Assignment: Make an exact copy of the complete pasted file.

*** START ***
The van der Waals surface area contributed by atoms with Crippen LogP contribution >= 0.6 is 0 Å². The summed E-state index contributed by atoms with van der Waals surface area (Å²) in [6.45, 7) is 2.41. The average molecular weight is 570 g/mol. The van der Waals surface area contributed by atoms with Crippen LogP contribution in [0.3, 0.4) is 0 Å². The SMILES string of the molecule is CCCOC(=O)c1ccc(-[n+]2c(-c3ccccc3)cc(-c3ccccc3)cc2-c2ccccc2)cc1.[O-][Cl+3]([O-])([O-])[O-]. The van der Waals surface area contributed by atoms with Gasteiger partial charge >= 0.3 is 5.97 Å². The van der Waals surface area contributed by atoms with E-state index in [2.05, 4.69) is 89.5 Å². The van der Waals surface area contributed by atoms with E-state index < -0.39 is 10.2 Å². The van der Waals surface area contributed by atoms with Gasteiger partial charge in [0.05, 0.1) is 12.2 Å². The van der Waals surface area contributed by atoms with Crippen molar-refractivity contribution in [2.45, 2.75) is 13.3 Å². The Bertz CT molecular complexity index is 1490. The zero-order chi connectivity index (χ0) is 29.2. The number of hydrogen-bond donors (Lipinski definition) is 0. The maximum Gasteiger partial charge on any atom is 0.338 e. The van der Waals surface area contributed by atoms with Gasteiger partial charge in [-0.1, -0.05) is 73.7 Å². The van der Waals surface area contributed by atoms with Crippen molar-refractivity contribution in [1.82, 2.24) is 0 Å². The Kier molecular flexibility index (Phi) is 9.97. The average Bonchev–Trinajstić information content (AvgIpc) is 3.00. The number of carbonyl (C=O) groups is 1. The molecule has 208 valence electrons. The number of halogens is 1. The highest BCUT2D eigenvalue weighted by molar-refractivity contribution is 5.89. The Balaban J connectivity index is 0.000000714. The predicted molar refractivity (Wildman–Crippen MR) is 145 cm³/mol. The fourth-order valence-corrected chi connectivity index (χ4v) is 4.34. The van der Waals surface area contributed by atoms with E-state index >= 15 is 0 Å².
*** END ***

The van der Waals surface area contributed by atoms with Crippen LogP contribution >= 0.6 is 0 Å². The summed E-state index contributed by atoms with van der Waals surface area (Å²) in [6.45, 7) is 2.41. The average molecular weight is 570 g/mol. The van der Waals surface area contributed by atoms with Crippen LogP contribution in [0.3, 0.4) is 0 Å². The SMILES string of the molecule is CCCOC(=O)c1ccc(-[n+]2c(-c3ccccc3)cc(-c3ccccc3)cc2-c2ccccc2)cc1.[O-][Cl+3]([O-])([O-])[O-]. The van der Waals surface area contributed by atoms with Gasteiger partial charge >= 0.3 is 5.97 Å². The van der Waals surface area contributed by atoms with E-state index in [2.05, 4.69) is 89.5 Å². The van der Waals surface area contributed by atoms with E-state index < -0.39 is 10.2 Å². The van der Waals surface area contributed by atoms with Gasteiger partial charge in [0.05, 0.1) is 12.2 Å². The van der Waals surface area contributed by atoms with Crippen molar-refractivity contribution in [2.45, 2.75) is 13.3 Å². The Bertz CT molecular complexity index is 1490. The zero-order chi connectivity index (χ0) is 29.2. The number of hydrogen-bond donors (Lipinski definition) is 0. The maximum Gasteiger partial charge on any atom is 0.338 e. The van der Waals surface area contributed by atoms with Gasteiger partial charge in [-0.1, -0.05) is 73.7 Å². The van der Waals surface area contributed by atoms with Crippen molar-refractivity contribution in [1.82, 2.24) is 0 Å². The Kier molecular flexibility index (Phi) is 9.97. The average Bonchev–Trinajstić information content (AvgIpc) is 3.00. The number of carbonyl (C=O) groups is 1. The molecule has 208 valence electrons. The number of halogens is 1. The highest BCUT2D eigenvalue weighted by molar-refractivity contribution is 5.89. The Balaban J connectivity index is 0.000000714. The predicted molar refractivity (Wildman–Crippen MR) is 145 cm³/mol. The fourth-order valence-corrected chi connectivity index (χ4v) is 4.34. The van der Waals surface area contributed by atoms with E-state index >= 15 is 0 Å².